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So much is wrong with the Steelers right now that isn't anyone's fault or justifies a cleansing of the roster. Pouncey's injury has caused an earthquake on the offensive line that continued to ripple on Sunday when left guard Ramon Foster left with an unspecified pectoral injury. This meant Pittsburgh went against Jared Allen and the Vikings' aggressive defensive line with even more of a makeshift line, rotating more players out of position. The result was a swarm of tacklers spilling around Roethlisberger every time he dropped back to pass.
On defense safety Troy Polamalu, the team's once-swaggering playmaker, has to spend much of the games up near the line since the Steelers are desperate to stop the run – something they once did with ease.
The Steelers are a lost former champion, though not as hopeless as the New York Giants whose plunge to 0-4 has been more inexplicable and certainly more pronounced. The Giants appear lost these days. Pittsburgh's players understand what is wrong and they fight through their predicaments much the way they did in the old days when simply having the will to win was enough to get to the playoffs.
On Sunday, in a foreign stadium, beneath a British flag, they tried to will that elusive first victory. They battled back from a 17-point deficit in the fourth quarter to be 6 yards from a tie. That comeback was all Roethlisberger, who threw for 383 yards while trying to elude the Vikings who poured in around him on nearly every play. They finally got him on that last third down at the 6, one pulling his jersey in a horse collar tackle, the other leaping on his head as he fell. The ball rolled out of his hands and 0-4 was clinched.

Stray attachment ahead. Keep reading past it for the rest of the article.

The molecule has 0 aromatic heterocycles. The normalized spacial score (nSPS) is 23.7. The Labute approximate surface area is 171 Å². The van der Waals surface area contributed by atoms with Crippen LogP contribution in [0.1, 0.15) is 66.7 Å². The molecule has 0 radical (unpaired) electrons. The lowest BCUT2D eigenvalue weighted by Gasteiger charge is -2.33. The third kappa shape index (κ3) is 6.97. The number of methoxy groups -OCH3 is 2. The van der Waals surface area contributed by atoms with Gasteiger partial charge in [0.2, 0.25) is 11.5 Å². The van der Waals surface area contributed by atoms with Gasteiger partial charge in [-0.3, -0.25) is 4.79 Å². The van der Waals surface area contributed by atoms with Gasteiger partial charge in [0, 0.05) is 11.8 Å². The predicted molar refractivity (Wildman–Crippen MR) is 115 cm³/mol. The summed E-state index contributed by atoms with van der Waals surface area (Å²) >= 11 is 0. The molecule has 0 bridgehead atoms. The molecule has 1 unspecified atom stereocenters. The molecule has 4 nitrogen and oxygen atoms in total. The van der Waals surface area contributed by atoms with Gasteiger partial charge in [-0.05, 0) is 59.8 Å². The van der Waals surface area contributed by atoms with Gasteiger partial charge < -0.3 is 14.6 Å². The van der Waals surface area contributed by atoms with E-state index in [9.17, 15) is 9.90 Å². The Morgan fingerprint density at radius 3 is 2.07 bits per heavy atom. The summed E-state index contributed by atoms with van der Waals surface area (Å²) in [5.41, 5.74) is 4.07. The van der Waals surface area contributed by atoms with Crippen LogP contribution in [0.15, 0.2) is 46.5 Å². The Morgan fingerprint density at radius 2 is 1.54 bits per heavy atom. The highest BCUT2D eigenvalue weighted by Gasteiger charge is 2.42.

Later, Roethlisberger winced as he dressed. He sat at his locker and struggled to pull on his socks. His knee seemed sore. The index finger on his passing hand ached, having been struck on a Vikings player's arm during a second-half throw. He smiled and said it was the normal residual of a tough game. But his struggle to pull on his warm-up pants and T-shirt seemed to be much more than that. He looked broken, tired, defeated.
"I have to hope we can turn it around," he said. "You have to believe you are going to be part of something special. If you don't, you shouldn't be here."
He smiled sadly.
Tomlin, meanwhile, stood in the passageway between the dressing chambers. There was no smile. His eyes remained angry. A British reporter approached Roethlisberger to ask about the experience of playing in London. Tomlin had a team employee end the interview. He wanted to leave.
The coach took one last look around the dressing chambers and noticed a half-naked Brad Keisel – he of the gigantic beard fame – chatting merrily with a band of British reporters hanging on his impressions of their homeland. Tomlin grumbled to another team employee who made a quick slashing gesture.
The British reporters would have to engage Keisel in another lifetime. The Steelers were 0-4 and Mike Tomlin didn't like it one bit. The door slammed shut on London and the worst football time Pittsburgh has known since three years before he was born.